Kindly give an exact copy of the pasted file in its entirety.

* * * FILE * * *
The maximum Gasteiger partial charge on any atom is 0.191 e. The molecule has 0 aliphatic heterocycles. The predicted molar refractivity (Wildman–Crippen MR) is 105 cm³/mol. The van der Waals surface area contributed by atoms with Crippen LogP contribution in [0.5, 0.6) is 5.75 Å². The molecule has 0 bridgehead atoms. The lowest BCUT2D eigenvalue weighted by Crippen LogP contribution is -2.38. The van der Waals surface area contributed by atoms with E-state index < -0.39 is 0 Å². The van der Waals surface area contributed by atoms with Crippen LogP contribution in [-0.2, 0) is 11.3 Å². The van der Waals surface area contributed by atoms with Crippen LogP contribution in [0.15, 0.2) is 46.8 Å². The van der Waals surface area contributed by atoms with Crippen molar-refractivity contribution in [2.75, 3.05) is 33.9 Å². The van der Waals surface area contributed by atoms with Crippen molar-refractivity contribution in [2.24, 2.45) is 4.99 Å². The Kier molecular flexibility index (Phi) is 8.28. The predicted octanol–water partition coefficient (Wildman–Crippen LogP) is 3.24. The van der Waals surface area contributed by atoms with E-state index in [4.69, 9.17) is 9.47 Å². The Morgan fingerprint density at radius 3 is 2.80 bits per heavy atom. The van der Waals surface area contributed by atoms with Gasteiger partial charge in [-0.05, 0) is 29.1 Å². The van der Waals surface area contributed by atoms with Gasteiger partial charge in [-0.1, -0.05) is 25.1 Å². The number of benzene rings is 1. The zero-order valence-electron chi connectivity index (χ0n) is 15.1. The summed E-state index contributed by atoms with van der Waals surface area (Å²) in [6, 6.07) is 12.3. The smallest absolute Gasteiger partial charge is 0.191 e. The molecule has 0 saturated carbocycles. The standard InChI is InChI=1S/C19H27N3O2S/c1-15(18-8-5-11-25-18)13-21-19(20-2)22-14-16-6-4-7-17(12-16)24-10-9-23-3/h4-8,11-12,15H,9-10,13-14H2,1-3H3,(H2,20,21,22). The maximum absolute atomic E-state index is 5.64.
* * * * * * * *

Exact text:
The maximum Gasteiger partial charge on any atom is 0.191 e. The molecule has 0 aliphatic heterocycles. The predicted molar refractivity (Wildman–Crippen MR) is 105 cm³/mol. The van der Waals surface area contributed by atoms with Crippen LogP contribution in [0.5, 0.6) is 5.75 Å². The molecule has 0 bridgehead atoms. The lowest BCUT2D eigenvalue weighted by Crippen LogP contribution is -2.38. The van der Waals surface area contributed by atoms with E-state index < -0.39 is 0 Å². The van der Waals surface area contributed by atoms with Crippen LogP contribution in [-0.2, 0) is 11.3 Å². The van der Waals surface area contributed by atoms with Crippen LogP contribution in [0.15, 0.2) is 46.8 Å². The van der Waals surface area contributed by atoms with Crippen molar-refractivity contribution in [2.75, 3.05) is 33.9 Å². The van der Waals surface area contributed by atoms with Crippen molar-refractivity contribution in [2.24, 2.45) is 4.99 Å². The Kier molecular flexibility index (Phi) is 8.28. The predicted octanol–water partition coefficient (Wildman–Crippen LogP) is 3.24. The van der Waals surface area contributed by atoms with E-state index in [4.69, 9.17) is 9.47 Å². The Morgan fingerprint density at radius 3 is 2.80 bits per heavy atom. The van der Waals surface area contributed by atoms with Gasteiger partial charge in [-0.05, 0) is 29.1 Å². The van der Waals surface area contributed by atoms with Gasteiger partial charge in [-0.1, -0.05) is 25.1 Å². The number of benzene rings is 1. The zero-order valence-electron chi connectivity index (χ0n) is 15.1. The summed E-state index contributed by atoms with van der Waals surface area (Å²) in [6, 6.07) is 12.3. The smallest absolute Gasteiger partial charge is 0.191 e. The molecule has 0 saturated carbocycles. The standard InChI is InChI=1S/C19H27N3O2S/c1-15(18-8-5-11-25-18)13-21-19(20-2)22-14-16-6-4-7-17(12-16)24-10-9-23-3/h4-8,11-12,15H,9-10,13-14H2,1-3H3,(H2,20,21,22). The maximum absolute atomic E-state index is 5.64.